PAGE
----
Darth Vader is alive and wields a mean light saber. Just ask 5-year-old Landon Jonson of Pasco.
Darth Vader strode through his front door Saturday to challenge Landon and his twin, Logan, to a duel.
Landon, an avid Star Wars fan, has always wanted to meet Darth Vader. And that's why Make-A-Wish volunteer Gregory Sullivan of Richland stepped into the role.
The dark villain's visit Saturday was a warm-up to another of Landon's dreams: to visit Disneyland. And Make-A-Wish volunteers are helping to make that happen later this month.
In February, Landon, one of Dave and Sandy Jonson's five children, collapsed after complaining his stomach hurt.
Eight surgeries later, the only outward signs he almost died are his scars and size. Landon weighs 37 pounds, 15 pounds lighter than his twin.
"Dave told me, all the time Landon was in the hospital, he kept telling Landon, 'When you get out of here, we'll go to Disneyland.' I think that's what kept Landon going. After all he went through, how can you not make it happen for him?" said Make-A-Wish volunteer Terri White of Grandview.
White, who's been making children's wishes come true for about nine years, swears having children's heart's desire granted helps boost their immune systems.
"It gives them hope, something to reach for," White said.
Mom, Dad and the twins will fly to Disneyland on Oct. 28, three days before Halloween and the twins' sixth birthday.
Getting there will be a challenge for Landon's mom, Sandy. Two years ago she was diagnosed with neuromyelitis optica, a rare and terminal disease of the central nervous system. The Herald wrote about the family's health struggles in April.
Sandy cannot walk. Her left arm is paralyzed and she has partial paralysis in her right arm.
"She's about 95 percent confined to bed. She only makes it downstairs or out to a coffee shop about once a month. But she's going to try to go to Disneyland. She'll give it an effort," Dave Jonson said.
Disneyland will be a challenge for Landon too. He still tires easily, even though he tries to keep up with his twin, his father said.
Landon's medical problems began at birth but didn't manifest until early this year.
February, after playing outside with his brother, Landon went into the house, complained his tummy hurt, vomited and collapsed to the floor.
Within minutes his father drove him to the emergency room at Kadlec Regional Medical Center in Richland.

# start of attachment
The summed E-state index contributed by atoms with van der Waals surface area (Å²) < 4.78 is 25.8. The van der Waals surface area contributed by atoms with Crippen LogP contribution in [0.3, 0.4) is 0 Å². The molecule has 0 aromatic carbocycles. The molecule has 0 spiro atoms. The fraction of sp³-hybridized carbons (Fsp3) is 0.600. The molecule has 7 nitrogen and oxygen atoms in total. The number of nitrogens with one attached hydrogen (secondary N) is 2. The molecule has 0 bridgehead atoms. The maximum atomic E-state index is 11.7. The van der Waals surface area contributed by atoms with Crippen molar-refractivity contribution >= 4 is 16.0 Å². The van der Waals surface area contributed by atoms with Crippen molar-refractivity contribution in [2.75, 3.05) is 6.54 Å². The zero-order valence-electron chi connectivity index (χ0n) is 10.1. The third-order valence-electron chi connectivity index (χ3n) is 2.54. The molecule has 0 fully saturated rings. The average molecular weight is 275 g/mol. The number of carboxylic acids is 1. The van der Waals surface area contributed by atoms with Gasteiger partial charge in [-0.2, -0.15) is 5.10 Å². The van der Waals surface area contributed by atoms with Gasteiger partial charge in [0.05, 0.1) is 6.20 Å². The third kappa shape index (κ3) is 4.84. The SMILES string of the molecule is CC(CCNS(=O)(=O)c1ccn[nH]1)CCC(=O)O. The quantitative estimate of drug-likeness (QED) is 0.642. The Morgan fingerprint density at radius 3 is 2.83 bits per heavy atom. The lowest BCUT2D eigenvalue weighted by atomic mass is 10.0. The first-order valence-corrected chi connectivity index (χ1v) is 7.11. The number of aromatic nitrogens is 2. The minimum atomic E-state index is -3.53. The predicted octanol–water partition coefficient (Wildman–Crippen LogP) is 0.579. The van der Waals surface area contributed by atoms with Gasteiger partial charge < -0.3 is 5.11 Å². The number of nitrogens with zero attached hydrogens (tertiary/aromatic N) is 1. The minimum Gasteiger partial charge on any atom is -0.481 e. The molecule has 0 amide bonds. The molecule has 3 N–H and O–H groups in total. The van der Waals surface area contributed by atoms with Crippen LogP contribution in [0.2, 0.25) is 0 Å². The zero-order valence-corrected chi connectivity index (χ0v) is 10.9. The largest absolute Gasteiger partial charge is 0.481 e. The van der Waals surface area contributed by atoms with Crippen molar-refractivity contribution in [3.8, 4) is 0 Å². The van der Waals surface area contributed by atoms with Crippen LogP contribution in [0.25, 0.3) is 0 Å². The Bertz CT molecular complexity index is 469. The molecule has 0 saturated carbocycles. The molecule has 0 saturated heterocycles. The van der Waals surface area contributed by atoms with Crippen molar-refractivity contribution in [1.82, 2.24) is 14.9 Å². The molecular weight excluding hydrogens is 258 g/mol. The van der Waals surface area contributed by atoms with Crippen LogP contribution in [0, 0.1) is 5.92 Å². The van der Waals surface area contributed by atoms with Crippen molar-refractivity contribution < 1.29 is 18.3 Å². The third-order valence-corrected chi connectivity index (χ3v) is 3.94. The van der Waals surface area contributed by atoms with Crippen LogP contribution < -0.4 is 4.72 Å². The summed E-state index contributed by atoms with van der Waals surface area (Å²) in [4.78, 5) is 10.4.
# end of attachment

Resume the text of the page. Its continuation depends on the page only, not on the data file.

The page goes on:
Landon had a battery of tests but it wasn't until Dr. John Droesch was doing an exploratory surgery that he made a startling discovery. Landon's intestines and other internal organs were twisted and their blood supply cut off.
"He came out of surgery and said, 'I'm sorry, I did everything I could. I was stunned,' " Dave Jonson said.
Landon was immediately flown to Seattle Children's Hospital where he was initially given a 5 percent to 10 percent chance of survival.
Doctors removed part of his colon and a portion of his intestines, which included an important valve that slows down the progress of food through the body.
"It's what allows our intestines to absorb the maximum nutrients from our food," Dave Jonson said.
"We have a sneaking suspicion that is what is preventing Landon from gaining weight, even though we let him eat whatever he wants," his dad said.
Landon's favorite foods? Doughnuts and spaghetti.
Dave Jonson, who works at Bechtel, said with two major illnesses in the family their finances are stripped bare.
"The medical bills keep pouring in. It's hard to believe all the zeroes on the totals," he said, adding that the bill for Landon's hospital services, not including any doctor bills, ran about $620,000.
"How do they think this family can pay something like that?" he asked.
Between trips to Seattle for Landon and Sandy to visit their doctors and caring for his ill wife, Jonson says he has "a really weird work schedule. I don't think I've received a full paycheck this year."
Yet Dave Jonson still counts his blessings daily.
"Every day I see them eat, and their smiling faces, and can touch and hug and kiss them, those are blessings in and of themselves. Yes, we have ongoing financial and physical challenges, but they're worth it to have my family with me," he said.
-- Loretto J. Hulse: 582-1513; email@example.com